Here in the US, the only place that can test for the virus is the CDC! There are no "test kits", the sample must be shipped to the CDC. I am not sure what other countries are doing, but if it is difficult for the US to come up with an easy test, it seems suspect exactly what is being tested in all these places.
The CDC newsroom states that a CDC-developed test kit began shipping on Wednesday (Feb 5) to “ select qualified U.S. and international labs”.
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Old 02-13-2020, 12:42 PM
 
Location: Atlanta, GA
407 posts, read 159,195 times
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It increasingly looks like China's out of action for a long, long time. I'm already hearing reports of supply shortages in the US from the lack of China output.

My question is thus: If China gets knocked down and out with this modern-day plague, how long would it take for the US to start making our own "stuff" again? How long would the shelves of Wal-mart and Target stay bare until we're able to get our factories up and running again? Would other countries (like Mexico and Brazil) be able to pick up the slack?
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Old 02-13-2020, 12:54 PM
 
Location: Haiku
6,688 posts, read 3,293,846 times
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Quote:
Originally Posted by Radical_Thinker View Post
It increasingly looks like China's out of action for a long, long time. I'm already hearing reports of supply shortages in the US from the lack of China output.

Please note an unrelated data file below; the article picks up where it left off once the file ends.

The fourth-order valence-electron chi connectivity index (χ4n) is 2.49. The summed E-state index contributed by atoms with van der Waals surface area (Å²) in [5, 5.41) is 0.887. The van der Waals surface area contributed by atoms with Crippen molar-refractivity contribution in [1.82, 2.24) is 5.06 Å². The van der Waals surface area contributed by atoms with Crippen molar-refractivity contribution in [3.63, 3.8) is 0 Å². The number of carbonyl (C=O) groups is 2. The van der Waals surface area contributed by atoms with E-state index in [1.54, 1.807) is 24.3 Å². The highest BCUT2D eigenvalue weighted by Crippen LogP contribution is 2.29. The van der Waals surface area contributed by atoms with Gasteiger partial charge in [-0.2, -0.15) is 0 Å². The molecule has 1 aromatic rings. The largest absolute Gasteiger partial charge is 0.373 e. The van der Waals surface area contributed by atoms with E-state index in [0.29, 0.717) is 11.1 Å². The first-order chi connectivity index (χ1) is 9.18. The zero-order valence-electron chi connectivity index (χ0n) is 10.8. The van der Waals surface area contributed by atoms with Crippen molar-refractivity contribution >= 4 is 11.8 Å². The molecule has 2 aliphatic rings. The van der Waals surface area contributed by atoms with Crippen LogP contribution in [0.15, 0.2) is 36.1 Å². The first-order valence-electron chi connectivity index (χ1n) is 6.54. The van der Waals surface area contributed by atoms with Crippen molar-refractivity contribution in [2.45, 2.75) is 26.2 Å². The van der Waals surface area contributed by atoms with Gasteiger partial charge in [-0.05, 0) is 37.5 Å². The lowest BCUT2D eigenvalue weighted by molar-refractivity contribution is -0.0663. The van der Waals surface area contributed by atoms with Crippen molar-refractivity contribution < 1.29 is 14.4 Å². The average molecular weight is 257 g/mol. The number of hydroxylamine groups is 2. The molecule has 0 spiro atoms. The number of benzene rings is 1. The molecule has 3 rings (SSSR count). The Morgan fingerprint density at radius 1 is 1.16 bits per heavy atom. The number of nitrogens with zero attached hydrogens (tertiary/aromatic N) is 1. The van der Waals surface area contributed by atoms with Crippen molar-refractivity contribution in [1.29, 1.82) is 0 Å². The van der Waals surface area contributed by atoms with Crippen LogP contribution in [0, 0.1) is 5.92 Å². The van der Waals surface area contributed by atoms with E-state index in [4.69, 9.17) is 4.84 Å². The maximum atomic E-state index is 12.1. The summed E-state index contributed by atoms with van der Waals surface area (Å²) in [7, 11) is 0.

My question is thus: If China gets knocked down and out with this modern-day plague, how long would it take for the US to start making our own "stuff" again? How long would the shelves of Wal-mart and Target stay bare until we're able to get our factories up and running again? Would other countries (like Mexico and Brazil) be able to pick up the slack?
Supply chains do not happen overnight especially for highly engineered products like cars and electronics. A manufacturer has to take specs and create a production line which has to be tested for quality, and that facility will in turn rely upon other suppliers for materials that go into the process. Contracts have to be written, commitments made, there are tons of dependencies. It will probably be quicker in many cases to just wait out the virus than to try to recreate a global supply chain. Some parts would likely never be relocated to the US. The Chinese will protect their businesses by offering discounts and other things so that US companies do not abandon them while they are fighting the virus.

It is a mess and I would be surprised if this does not kick off a recession.
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Old 02-13-2020, 01:24 PM